Google Maps Adds GPS Tracking To Mobile Phones

Ryan Dube 28-12-2008

google maps gps trackingMany people who purchase a PDA or cell phone loaded with the Mobile Windows operating system often opt for phone features other than GPS functionality. When I bought my Cingular Smartphone a couple of years ago, I thought a 1.3 megapixel camera would be the coolest thing.


However, I never found any opportunity when I really needed a low-resolution digital camera, but I found myself in countless situations where I really could have used a phone with the global positioning feature.

Google’s mobile version of Google Maps has always offered the ability for mobile phone users to call up Google Maps to view the map of a particular location or search for driving directions. Later, Google added the ability for users who had a GPS-enabled phone or Smartphone to locate their current location through satellite triangulation.

This is a very cool feature of Google Maps, and one that sets it above most other free mobile mapping applications. However, since such a small percentage of Google Mobile users actually own a GPS-enabled phone, Google decided to add GPS Tracking to Google Maps. It’s an amazing technology that offers any cellphone user, regardless of GPS functionality, the ability to zero in on your current location. Google Maps does this the moment you start up the application on your cellphone, as shown here on my Cingular Smartphone.

google maps gps mobile

That little blue dot in the middle of the map is the magical location icon that represents your current location. If you have GPS on your mobile, the Google Maps accuracy is phenomenal. If you don’t have GPS on your phone, Google triangulates your position using the three closest cell towers. There are both pros and cons to using this approach in order to identify your current location. The only con is that the accuracy of GPS is usually within only a couple hundred feet. The accuracy of Google’s new “My Location” features can range as wide as 5000 meters. The pros, however, are:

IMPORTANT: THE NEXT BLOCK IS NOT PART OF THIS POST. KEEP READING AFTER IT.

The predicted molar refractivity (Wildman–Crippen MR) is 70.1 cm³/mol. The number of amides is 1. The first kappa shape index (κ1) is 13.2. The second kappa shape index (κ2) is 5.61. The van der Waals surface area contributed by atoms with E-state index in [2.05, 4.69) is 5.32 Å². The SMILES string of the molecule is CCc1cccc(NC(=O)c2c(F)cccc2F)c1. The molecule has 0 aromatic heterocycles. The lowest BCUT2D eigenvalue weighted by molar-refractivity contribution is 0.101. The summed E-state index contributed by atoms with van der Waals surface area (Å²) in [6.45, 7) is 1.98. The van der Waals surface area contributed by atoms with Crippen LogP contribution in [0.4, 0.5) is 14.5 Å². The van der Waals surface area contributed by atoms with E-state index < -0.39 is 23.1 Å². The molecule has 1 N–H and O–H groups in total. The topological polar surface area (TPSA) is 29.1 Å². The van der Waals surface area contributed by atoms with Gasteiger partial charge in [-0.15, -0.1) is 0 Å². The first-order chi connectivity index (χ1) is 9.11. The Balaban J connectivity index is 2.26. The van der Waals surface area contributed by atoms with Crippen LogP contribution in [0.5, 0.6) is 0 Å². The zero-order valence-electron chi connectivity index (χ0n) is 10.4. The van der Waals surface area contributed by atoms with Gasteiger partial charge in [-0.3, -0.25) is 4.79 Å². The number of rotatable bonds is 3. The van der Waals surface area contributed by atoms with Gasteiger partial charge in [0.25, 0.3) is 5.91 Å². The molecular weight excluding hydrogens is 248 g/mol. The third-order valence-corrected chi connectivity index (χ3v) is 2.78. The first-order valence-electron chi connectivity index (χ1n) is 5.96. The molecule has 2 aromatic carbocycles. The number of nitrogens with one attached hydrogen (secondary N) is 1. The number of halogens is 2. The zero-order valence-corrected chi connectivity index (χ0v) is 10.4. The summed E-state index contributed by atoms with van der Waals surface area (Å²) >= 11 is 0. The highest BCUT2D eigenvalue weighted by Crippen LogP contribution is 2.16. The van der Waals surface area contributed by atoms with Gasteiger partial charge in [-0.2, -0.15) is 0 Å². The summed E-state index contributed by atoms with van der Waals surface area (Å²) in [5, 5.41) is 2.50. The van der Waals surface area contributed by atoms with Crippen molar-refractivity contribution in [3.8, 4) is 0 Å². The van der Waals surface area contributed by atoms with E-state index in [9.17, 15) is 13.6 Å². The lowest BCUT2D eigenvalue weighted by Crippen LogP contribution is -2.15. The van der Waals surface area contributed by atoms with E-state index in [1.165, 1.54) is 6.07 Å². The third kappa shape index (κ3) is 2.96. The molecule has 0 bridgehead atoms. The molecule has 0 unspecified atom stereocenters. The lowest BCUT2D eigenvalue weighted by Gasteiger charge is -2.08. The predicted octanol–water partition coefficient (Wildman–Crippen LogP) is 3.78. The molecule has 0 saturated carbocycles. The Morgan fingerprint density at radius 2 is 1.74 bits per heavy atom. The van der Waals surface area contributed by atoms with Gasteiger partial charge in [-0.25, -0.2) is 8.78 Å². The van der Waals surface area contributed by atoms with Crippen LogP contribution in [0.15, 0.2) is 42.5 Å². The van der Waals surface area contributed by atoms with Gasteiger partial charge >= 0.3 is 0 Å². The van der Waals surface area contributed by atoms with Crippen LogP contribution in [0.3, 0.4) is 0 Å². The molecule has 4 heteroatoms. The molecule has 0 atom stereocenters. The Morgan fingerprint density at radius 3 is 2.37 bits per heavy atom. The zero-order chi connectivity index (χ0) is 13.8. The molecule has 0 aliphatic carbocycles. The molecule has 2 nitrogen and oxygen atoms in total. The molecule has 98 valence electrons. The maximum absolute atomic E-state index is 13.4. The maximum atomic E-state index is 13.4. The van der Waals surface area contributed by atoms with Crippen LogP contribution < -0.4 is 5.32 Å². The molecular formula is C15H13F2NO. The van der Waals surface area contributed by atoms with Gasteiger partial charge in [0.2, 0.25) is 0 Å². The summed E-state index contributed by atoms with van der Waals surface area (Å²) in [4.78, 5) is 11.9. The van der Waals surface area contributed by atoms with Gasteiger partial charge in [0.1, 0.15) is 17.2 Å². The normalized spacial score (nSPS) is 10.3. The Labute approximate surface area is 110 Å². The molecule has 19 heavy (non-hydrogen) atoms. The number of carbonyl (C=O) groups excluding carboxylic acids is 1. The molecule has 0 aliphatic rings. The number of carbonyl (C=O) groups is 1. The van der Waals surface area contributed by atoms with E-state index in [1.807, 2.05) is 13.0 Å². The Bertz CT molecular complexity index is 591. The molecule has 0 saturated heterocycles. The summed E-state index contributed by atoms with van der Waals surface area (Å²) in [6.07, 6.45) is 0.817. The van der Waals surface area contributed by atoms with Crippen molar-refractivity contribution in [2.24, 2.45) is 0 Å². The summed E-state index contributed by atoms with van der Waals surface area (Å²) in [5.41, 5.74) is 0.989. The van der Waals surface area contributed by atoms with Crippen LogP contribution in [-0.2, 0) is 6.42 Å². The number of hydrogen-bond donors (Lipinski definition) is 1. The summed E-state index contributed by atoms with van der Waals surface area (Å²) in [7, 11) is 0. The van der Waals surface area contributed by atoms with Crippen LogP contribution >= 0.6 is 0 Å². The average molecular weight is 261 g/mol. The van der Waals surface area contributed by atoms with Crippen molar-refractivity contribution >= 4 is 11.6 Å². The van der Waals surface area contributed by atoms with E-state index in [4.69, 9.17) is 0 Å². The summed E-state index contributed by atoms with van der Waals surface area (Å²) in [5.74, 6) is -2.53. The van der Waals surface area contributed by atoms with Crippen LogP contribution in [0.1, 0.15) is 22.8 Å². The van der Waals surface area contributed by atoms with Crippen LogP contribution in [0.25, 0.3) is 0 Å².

• “My Location” works faster than GPS, since cell towers are quicker to access than GPS satellites.
  • The positioning feature works anywhere your phone can reach a cellphone signal, including indoors.
  • Unlike when you use GPS, your phone’s battery will not drain any faster than normal.

Use Google Maps Mobile to Plan Your Trip

The feature of Google Maps that I personally use the most is the Satellite View. In this mode, Google Maps switches to the popular Google satellite imaging feature, where the map is replaced with a real satellite image of your location (dated back a few weeks or months.) My next order of business was to switch to Satellite View and then map out some directions.

google maps gps

Here you can see the amazing clarity of the satellite view. The menu items show all of the things that you can do with Mobile Maps, including mapping out driving, walking, or transit directions, showing local traffic patterns (if you live in or near a city), using GPS, marking favorite locations, and even options like locating the map for any address listed in your phone’s contact list. My next step was to determine directions and distance for me to drive from Southern Maine to Los Angeles, California.